On 5th December 2017, just a little less than 2 years ago, a young woman killed herself. August Ames was 23 when she hung herself from the ceiling fan and asphyxiated to her death. August was a Canada born pornographic actress who had gotten herself into a twitter controversy.
August tweeted on December 3rd that she had turned down a job offer to work with a male artist who had earlier worked on gay porn and had not got himself tested adequately before offering to work with her in a boy-girl scene. She made the tweet less than subtle in expressing her disapproval and disappointment over the lack of ethics in the agents of the industry.
The LGBTQ community wouldn’t take this kindly and lashed out at August for the next 48 hours without rest or respite. She was massively criticized and was called Homophobic and discriminatory. Although a few pornstars and people from the industry backed her freedom to make choices of her costars, the LGBTQ community wouldn’t give her a break.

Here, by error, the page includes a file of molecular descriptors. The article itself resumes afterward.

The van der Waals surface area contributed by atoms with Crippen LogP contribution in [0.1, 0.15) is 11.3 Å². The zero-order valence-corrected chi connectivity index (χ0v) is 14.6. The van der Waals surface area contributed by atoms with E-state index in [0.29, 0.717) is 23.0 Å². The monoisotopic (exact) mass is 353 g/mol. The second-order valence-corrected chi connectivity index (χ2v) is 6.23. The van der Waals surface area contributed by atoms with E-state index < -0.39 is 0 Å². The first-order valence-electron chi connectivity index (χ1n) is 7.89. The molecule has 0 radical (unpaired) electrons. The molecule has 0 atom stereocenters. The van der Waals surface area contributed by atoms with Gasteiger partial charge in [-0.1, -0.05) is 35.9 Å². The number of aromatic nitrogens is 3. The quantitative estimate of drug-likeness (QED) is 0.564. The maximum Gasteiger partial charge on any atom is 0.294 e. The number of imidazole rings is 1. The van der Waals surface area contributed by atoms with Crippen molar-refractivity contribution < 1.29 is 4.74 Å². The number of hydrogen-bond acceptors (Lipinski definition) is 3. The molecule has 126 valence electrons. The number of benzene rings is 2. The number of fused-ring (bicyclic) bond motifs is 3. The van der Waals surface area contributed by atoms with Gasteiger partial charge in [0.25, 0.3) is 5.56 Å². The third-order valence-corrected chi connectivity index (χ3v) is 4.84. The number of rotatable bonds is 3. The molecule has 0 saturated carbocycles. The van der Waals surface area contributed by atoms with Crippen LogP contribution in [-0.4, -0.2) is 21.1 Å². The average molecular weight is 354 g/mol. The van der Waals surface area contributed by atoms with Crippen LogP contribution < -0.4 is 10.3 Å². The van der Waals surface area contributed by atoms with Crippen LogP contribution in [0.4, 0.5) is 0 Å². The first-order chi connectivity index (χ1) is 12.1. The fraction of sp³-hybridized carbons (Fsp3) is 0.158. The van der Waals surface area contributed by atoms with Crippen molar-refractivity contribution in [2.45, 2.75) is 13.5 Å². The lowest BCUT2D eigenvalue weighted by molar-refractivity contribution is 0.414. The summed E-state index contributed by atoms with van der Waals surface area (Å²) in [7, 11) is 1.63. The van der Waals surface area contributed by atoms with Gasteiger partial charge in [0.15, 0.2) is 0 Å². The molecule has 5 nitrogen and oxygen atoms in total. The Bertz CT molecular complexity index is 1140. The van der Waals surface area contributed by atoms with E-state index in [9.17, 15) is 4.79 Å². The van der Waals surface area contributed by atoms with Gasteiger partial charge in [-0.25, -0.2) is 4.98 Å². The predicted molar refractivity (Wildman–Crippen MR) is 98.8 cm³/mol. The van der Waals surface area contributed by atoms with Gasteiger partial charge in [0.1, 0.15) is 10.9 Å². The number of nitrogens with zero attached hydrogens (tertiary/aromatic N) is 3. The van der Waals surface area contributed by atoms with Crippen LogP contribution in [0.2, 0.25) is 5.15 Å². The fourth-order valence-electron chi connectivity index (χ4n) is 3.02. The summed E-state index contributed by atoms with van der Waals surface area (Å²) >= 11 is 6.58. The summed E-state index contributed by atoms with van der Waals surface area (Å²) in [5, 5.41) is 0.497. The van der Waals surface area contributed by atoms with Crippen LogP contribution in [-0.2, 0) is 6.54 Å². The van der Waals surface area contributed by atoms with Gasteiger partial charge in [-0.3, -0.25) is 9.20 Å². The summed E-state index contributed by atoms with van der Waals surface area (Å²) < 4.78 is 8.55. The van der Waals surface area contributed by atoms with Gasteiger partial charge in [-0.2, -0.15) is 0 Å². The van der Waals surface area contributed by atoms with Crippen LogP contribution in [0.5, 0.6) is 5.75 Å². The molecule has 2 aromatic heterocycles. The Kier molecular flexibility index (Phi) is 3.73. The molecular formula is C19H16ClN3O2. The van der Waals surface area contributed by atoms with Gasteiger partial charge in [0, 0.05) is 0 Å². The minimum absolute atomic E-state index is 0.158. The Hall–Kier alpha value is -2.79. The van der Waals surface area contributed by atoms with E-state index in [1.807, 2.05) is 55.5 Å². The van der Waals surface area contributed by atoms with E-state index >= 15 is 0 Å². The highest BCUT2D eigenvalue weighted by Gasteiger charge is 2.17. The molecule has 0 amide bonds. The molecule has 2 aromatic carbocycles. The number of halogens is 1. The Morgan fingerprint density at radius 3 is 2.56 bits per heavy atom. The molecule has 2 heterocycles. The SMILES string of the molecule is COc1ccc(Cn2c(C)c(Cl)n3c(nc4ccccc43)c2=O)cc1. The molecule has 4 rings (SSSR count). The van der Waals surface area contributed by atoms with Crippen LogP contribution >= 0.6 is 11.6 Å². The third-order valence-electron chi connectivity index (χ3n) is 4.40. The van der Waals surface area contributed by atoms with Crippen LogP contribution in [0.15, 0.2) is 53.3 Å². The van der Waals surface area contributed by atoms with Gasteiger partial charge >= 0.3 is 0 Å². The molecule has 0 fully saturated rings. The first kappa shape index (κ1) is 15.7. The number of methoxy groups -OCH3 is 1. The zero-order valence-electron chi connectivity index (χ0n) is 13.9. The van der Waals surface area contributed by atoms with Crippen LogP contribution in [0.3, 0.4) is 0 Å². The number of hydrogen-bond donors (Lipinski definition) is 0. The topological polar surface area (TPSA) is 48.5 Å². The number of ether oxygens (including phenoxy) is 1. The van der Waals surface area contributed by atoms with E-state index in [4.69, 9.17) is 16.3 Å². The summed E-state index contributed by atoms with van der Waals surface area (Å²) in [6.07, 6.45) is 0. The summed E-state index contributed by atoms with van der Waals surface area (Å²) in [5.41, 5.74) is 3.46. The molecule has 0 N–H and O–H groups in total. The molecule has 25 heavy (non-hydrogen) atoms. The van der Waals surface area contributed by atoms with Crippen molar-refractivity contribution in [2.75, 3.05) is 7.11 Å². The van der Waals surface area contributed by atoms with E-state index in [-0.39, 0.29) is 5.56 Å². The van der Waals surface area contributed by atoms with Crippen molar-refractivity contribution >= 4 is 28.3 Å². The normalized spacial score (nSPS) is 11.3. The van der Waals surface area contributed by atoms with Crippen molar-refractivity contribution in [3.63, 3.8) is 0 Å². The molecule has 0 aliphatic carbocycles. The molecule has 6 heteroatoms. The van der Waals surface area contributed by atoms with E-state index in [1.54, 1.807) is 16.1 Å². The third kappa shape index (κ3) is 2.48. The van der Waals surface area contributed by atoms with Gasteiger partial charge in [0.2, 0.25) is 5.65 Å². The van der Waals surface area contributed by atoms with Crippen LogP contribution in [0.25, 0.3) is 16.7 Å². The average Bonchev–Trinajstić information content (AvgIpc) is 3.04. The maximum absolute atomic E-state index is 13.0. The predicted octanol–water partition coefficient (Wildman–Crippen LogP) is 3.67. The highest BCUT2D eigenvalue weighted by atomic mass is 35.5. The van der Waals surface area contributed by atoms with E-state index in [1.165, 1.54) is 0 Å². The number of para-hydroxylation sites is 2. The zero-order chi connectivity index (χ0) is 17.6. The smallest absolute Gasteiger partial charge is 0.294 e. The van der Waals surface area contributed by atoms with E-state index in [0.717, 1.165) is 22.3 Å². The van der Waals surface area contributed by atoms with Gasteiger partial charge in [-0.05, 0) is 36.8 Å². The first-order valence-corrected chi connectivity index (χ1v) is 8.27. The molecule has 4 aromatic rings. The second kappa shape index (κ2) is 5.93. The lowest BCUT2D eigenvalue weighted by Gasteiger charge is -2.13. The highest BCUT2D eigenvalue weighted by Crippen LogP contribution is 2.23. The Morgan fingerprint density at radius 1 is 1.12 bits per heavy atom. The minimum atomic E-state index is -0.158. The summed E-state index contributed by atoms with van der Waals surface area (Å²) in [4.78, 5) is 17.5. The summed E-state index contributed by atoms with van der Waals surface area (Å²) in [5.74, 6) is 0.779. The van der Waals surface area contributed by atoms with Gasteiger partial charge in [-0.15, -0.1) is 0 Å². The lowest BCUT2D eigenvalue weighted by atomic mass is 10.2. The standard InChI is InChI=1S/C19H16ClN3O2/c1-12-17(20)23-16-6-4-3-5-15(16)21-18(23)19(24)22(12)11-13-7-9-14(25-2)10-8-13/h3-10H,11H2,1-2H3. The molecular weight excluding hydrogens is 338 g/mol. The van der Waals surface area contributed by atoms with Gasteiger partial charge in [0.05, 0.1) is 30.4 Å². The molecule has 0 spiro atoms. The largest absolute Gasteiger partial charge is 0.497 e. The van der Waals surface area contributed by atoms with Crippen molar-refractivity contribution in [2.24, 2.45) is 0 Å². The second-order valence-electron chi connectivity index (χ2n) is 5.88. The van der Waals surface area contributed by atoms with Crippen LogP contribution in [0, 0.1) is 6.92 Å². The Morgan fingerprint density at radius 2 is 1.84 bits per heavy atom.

The bullying took to a fever pitch in just 2 days. Gay porn star Jaxton Wheeler wrote on Twitter: “The world is awaiting your apology, or for you to swallow a cyanide pill. Either or, we’ll take it.”
Finally on the 5th of December, she made one last tweet and killed herself.
Friends and near ones emphatically complained that August was a victim of cyberbullying. An autopsy conducted post her death also revealed that her body contained traces of cocaine, marijuana, Zoloft and Xanax.
Incels are members of not so underground online forums. These online forums are mostly men, generally young heterosexuals who are incapable of finding sexual or romantic partners despite having the desire to socialize and form such bonds.
The group is explicitly violent in their ideology and openly endorses and encourages suicides. Discussions in incel forums are often characterized by resentment, misanthropy, self-pity, self-loathing, misogyny, racism, a sense of entitlement to sex, and the endorsement of violence against sexually active people.